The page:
The insurer has the final word unless you take your case to the Financial Ombudsman.  

How much am I covered for? 

On 3 April, 2019, we checked 386 building insurance policies on Defaqto and found that 385 included some level of alternative accommodation cover. 

Considering the spectrum of protection, however, scrutinising accommodation cover to find the right one for you is more than worthwhile. 

For instance, 153 insurers covered accommodation costs between £12,500, and £80,000, seven insurers simply suggested ‘reasonable costs’ would be covered, and just one covered up to £1m.

Policies may include accommodation for you, your family and pets (including kennel fees), plus short-term storage for your surviving furniture.

Interestingly the same cover may be applied, albeit over a condensed period, if the damaging event occurs in a neighbouring property and you can’t access your home. 

Some policies had limitations placed on the claim rather than a fixed pay out. For example, 120 policies advised you may only claim up to between 10-30% of the sum insured.

In real terms, if you had cover amounting to £200,000, with a 20% claim limit, you'd be able to claim up to £40,000 for alternative accommodation. 

In contrast, 25 insurers set a time limit, paying for accommodation for up to six months, up to two years, or up to three years.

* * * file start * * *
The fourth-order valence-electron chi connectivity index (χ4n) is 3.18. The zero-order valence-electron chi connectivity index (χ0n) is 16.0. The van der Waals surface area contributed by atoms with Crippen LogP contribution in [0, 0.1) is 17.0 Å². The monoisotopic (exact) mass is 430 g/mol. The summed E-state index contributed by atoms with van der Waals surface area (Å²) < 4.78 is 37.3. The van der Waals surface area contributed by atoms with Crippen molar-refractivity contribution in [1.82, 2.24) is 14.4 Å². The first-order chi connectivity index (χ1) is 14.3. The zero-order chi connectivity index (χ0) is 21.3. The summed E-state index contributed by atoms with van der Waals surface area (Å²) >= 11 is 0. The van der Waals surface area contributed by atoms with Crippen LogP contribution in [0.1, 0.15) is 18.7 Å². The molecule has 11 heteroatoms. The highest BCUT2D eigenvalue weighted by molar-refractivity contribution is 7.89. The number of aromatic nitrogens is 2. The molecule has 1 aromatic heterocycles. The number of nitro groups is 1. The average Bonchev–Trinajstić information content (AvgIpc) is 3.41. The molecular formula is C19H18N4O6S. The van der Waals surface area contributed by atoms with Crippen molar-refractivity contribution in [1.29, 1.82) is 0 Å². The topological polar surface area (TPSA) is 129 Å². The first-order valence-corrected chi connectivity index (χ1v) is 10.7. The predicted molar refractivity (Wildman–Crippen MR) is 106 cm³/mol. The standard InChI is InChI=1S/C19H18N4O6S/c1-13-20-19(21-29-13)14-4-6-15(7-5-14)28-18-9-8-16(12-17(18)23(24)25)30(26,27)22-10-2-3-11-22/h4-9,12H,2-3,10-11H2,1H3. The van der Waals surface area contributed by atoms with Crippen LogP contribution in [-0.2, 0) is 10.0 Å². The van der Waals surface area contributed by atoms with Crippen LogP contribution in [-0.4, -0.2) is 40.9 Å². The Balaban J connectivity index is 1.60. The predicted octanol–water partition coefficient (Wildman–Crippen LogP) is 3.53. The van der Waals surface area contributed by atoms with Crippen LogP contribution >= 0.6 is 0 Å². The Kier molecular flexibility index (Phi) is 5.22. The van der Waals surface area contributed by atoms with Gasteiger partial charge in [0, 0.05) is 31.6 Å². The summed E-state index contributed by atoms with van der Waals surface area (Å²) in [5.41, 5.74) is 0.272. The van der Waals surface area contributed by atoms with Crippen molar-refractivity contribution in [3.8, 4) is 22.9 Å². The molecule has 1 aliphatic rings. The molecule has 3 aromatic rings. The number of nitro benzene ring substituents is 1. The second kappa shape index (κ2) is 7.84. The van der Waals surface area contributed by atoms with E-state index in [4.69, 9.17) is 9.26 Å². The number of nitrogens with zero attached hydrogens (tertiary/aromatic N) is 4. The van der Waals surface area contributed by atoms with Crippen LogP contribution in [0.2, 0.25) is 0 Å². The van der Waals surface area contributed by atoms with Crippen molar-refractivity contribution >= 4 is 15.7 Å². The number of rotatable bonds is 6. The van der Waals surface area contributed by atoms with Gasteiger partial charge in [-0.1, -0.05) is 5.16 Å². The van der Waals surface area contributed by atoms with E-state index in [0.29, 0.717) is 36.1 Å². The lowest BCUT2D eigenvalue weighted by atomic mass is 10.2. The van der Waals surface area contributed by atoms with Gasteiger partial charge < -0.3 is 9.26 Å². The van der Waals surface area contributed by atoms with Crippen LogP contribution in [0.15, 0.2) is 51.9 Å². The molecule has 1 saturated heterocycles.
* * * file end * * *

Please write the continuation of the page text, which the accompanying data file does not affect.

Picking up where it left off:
It’s complicated, far reaching, and by no means standardised, so read your insurance docs carefully. 

What expenses are covered? 

If you’re able to stay with relatives because your home is uninhabitable it’s unreasonable to expect them or you to foot the bill for your stay. 

Many insurers will reimburse the cost of food and other expenses, but this must be within reason and shouldn’t be more than the cost of a rented house or hotel. 

Again, this will be decided on a case-by-case basis and will depend on the circumstances. 

Similarly, if the cost of living in a temporary home is more expensive than your permanent home, insurers could reimburse you the difference. 

If you have a pet, kennel costs may be included, depending on your policy’s level of cover. 

Some people understandably want to stay in their own homes in times of stress, and many insurers will allow this, so long as your home isn’t a health and safety hazard. 

If you don’t have a working kitchen but would still rather stay in your own property, insurers may reimburse you (within reason) for the cost of takeaway food and eating out. 

When can I claim for alternative accommodation? 

For homeowners to benefit from alternative accommodation protection, the damage must have been caused by an ‘insured event’. 

Check your policy documents to find out what your provider classes as an insured event – it will usually include things like fires, floods and storms.